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Ensuring the future affordability of wind turbines, computers and electric cars

Date:
June 1, 2016
Source:
American Chemical Society
Summary:
Technologies from wind turbines to electric vehicles rely on critical materials called rare-earth elements. These elements, though often abundant, can be difficult and increasingly costly to come by. Now, scientists looking for alternatives have reported a new way to make nanoparticles that could replace some rare-earth materials and help ensure the continued supply of products people have come to depend on.
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Technologies from wind turbines to electric vehicles rely on critical materials called rare-earth elements. These elements, though often abundant, can be difficult and increasingly costly to come by. Now, scientists looking for alternatives have reported in ACS' journal Chemistry of Materials a new way to make nanoparticles that could replace some rare-earth materials and help ensure the continued supply of products people have come to depend on.

Rare-earth elements have unique characteristics that make them very useful. For example, the world's strongest magnets are made with neodymium. A little too powerful for your refrigerator, these magnets are incorporated into computer disk drives, power windows and wind turbines. But rare earths are challenging to mine and process, and prices can rise quickly in a short period of time. Given the increasing demand for rare earths, Alberto López-Ortega, Claudio Sangregorio and colleagues set out to find substitutes for use in strong magnets.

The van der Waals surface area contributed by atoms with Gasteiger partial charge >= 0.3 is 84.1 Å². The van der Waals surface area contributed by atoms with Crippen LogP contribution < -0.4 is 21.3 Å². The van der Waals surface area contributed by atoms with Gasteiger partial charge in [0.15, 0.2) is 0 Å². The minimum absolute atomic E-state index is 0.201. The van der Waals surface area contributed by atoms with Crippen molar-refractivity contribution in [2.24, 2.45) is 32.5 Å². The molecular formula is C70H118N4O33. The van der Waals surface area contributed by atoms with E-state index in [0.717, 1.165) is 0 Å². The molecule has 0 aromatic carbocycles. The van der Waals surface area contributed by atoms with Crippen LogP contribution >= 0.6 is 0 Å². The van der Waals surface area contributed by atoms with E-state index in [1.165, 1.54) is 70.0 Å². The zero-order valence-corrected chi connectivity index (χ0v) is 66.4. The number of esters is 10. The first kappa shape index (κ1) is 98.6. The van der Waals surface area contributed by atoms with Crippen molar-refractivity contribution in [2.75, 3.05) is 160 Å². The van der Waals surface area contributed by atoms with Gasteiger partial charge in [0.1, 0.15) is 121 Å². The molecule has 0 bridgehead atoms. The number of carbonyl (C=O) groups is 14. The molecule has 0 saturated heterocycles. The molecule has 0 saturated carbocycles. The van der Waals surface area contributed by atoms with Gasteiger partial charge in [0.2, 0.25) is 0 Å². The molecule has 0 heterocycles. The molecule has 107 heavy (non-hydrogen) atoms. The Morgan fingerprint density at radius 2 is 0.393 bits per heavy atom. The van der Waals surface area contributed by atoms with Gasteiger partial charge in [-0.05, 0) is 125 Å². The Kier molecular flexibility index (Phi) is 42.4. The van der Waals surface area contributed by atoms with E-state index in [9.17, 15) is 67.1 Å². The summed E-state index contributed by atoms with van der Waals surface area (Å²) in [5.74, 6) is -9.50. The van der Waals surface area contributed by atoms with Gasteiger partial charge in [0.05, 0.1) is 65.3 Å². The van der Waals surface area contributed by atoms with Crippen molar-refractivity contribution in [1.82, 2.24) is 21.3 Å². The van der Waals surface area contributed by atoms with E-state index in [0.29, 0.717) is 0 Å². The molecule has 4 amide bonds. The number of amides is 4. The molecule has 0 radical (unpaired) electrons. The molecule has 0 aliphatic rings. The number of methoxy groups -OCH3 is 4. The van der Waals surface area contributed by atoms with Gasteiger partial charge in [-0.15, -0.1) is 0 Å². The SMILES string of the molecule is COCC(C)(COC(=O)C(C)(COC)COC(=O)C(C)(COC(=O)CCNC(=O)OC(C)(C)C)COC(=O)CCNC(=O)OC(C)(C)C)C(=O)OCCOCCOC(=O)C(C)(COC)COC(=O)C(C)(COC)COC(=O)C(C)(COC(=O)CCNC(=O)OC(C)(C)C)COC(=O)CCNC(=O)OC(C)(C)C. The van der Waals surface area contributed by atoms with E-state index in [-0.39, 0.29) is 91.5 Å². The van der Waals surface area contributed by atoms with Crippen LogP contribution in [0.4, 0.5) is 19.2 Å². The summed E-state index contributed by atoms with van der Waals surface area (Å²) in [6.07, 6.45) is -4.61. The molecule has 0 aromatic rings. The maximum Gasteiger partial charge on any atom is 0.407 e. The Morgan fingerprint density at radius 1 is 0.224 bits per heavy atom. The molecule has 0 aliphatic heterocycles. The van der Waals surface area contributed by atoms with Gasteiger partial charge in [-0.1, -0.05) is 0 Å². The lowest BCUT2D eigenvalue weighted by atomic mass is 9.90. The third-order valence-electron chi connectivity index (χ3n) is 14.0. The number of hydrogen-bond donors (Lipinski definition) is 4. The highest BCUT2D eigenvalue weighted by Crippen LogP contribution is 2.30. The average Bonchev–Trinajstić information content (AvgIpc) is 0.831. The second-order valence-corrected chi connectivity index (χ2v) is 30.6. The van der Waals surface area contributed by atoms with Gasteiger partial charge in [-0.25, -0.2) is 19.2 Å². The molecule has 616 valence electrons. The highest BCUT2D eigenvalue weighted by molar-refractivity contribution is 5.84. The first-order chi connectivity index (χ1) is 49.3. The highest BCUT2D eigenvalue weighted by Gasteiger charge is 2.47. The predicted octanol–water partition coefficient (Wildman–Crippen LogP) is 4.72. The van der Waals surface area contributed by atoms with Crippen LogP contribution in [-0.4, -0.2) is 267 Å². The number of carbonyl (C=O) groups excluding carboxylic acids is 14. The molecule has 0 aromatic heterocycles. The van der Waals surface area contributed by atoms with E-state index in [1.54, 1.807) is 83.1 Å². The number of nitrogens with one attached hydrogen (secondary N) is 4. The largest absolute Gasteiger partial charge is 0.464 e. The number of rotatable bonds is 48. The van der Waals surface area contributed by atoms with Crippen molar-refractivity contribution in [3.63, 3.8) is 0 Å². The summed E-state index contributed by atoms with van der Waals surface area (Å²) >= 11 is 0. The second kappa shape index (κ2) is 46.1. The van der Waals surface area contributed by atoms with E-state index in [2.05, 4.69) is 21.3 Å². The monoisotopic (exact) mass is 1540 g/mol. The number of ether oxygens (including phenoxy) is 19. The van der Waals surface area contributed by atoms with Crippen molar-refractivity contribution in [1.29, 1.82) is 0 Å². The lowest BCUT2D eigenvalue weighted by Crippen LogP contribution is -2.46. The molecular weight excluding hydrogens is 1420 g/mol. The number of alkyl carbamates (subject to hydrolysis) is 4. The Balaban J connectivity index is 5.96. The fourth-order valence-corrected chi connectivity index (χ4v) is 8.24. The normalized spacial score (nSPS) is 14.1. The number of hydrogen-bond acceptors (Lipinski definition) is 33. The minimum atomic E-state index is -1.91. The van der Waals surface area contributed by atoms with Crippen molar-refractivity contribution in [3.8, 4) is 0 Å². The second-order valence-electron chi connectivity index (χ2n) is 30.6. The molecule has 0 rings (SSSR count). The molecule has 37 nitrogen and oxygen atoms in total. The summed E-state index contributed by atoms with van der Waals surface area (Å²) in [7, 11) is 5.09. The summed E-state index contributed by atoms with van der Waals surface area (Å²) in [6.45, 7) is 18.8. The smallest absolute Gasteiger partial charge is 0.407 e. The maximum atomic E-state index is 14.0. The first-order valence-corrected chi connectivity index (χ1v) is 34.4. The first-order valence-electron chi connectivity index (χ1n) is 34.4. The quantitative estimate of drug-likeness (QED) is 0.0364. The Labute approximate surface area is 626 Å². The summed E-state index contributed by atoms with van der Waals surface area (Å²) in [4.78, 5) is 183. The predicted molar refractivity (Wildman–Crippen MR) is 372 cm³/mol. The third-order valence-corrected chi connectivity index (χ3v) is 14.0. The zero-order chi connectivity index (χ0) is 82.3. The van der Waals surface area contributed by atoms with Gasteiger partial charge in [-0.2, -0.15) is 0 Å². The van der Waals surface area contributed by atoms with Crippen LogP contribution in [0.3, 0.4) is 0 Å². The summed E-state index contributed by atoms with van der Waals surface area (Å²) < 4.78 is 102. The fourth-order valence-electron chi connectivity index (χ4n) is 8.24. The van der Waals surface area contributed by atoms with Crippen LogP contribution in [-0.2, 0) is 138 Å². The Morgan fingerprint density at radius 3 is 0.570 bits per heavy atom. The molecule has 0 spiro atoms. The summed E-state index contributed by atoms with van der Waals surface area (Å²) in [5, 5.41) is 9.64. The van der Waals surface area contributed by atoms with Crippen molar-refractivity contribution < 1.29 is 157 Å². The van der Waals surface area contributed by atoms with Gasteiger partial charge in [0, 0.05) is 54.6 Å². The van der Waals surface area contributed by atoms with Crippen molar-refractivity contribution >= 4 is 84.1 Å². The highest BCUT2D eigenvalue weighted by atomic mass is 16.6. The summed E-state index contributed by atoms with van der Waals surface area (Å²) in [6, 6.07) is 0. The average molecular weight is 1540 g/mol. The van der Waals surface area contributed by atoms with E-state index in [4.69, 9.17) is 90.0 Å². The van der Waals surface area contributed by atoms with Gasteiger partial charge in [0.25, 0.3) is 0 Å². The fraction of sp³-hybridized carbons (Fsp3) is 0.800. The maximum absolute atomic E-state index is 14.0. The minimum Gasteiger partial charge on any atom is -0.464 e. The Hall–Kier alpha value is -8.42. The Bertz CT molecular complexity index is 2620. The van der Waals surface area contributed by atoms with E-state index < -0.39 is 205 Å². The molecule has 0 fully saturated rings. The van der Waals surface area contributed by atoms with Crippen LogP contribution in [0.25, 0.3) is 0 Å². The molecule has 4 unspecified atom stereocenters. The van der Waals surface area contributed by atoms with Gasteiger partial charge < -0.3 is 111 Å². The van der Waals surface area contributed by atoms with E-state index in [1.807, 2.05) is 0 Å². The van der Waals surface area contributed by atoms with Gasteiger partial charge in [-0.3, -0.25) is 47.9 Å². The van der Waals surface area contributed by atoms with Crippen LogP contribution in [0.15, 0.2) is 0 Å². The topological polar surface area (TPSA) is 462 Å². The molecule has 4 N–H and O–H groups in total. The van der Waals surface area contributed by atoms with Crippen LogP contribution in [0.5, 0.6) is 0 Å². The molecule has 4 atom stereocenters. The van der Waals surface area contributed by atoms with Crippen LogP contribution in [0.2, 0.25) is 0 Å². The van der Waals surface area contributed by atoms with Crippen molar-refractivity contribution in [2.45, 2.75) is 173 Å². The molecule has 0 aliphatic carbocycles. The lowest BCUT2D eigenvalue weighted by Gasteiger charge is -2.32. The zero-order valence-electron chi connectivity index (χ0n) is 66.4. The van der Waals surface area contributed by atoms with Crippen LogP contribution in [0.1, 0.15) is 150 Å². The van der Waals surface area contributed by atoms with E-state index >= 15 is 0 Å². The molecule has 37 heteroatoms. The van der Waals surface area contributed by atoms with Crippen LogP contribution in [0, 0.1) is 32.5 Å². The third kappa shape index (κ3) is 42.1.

The researchers used a mixed iron-cobalt oleate complex in a one-step synthetic approach to produce magnetic core-shell nanoparticles. The resulting materials showed strong magnetic properties and energy-storing capabilities. Their approach could signal an efficient new strategy toward replacing rare earths in permanent magnets and keeping costs stable, the researchers say.


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Journal Reference:

  1. E. Lottini, A. López-Ortega, G. Bertoni, S. Turner, M. Meledina, G. Van Tendeloo, C. de Julián Fernández, C. Sangregorio. Strongly exchange coupled core|shell nanoparticles with high magnetic anisotropy: a strategy towards Rare Earth -free permanent magnets. Chemistry of Materials, 2016; DOI: 10.1021/acs.chemmater.6b00623

Cite This Page:

American Chemical Society. "Ensuring the future affordability of wind turbines, computers and electric cars." ScienceDaily. ScienceDaily, 1 June 2016. <www.sciencedaily.com/releases/2016/06/160601112605.htm>.
American Chemical Society. (2016, June 1). Ensuring the future affordability of wind turbines, computers and electric cars. ScienceDaily. Retrieved May 26, 2017 from www.sciencedaily.com/releases/2016/06/160601112605.htm
American Chemical Society. "Ensuring the future affordability of wind turbines, computers and electric cars." ScienceDaily. www.sciencedaily.com/releases/2016/06/160601112605.htm (accessed May 26, 2017).

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